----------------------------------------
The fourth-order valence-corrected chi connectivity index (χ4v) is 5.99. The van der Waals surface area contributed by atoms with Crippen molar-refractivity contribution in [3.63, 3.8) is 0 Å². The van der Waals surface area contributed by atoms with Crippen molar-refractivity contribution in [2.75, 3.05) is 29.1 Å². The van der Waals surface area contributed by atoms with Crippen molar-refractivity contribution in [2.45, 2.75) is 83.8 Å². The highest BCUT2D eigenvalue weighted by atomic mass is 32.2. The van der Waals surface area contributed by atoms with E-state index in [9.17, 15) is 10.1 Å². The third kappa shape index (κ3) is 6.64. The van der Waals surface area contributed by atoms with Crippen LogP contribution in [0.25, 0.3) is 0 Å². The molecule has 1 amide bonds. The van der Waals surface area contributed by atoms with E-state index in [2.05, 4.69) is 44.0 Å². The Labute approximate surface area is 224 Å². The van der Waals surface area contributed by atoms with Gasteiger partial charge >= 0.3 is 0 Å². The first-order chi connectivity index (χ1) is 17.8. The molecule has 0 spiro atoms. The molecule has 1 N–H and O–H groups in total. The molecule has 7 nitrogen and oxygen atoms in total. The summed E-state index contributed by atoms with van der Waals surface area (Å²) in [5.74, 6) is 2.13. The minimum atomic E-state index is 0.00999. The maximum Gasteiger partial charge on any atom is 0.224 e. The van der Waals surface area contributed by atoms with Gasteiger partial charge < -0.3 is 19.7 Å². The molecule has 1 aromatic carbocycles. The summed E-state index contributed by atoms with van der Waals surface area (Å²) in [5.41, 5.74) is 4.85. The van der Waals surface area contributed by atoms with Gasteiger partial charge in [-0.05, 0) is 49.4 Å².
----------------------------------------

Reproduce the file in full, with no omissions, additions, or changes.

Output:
The fourth-order valence-corrected chi connectivity index (χ4v) is 5.99. The van der Waals surface area contributed by atoms with Crippen molar-refractivity contribution in [3.63, 3.8) is 0 Å². The van der Waals surface area contributed by atoms with Crippen molar-refractivity contribution in [2.75, 3.05) is 29.1 Å². The van der Waals surface area contributed by atoms with Crippen molar-refractivity contribution in [2.45, 2.75) is 83.8 Å². The highest BCUT2D eigenvalue weighted by atomic mass is 32.2. The van der Waals surface area contributed by atoms with E-state index in [9.17, 15) is 10.1 Å². The third kappa shape index (κ3) is 6.64. The van der Waals surface area contributed by atoms with Crippen LogP contribution in [0.25, 0.3) is 0 Å². The molecule has 1 amide bonds. The van der Waals surface area contributed by atoms with E-state index in [2.05, 4.69) is 44.0 Å². The Labute approximate surface area is 224 Å². The van der Waals surface area contributed by atoms with Gasteiger partial charge >= 0.3 is 0 Å². The first-order chi connectivity index (χ1) is 17.8. The molecule has 0 spiro atoms. The molecule has 1 N–H and O–H groups in total. The molecule has 7 nitrogen and oxygen atoms in total. The summed E-state index contributed by atoms with van der Waals surface area (Å²) in [5.74, 6) is 2.13. The minimum atomic E-state index is 0.00999. The maximum Gasteiger partial charge on any atom is 0.224 e. The van der Waals surface area contributed by atoms with Gasteiger partial charge < -0.3 is 19.7 Å². The molecule has 1 aromatic carbocycles. The summed E-state index contributed by atoms with van der Waals surface area (Å²) in [5.41, 5.74) is 4.85. The van der Waals surface area contributed by atoms with Gasteiger partial charge in [-0.05, 0) is 49.4 Å².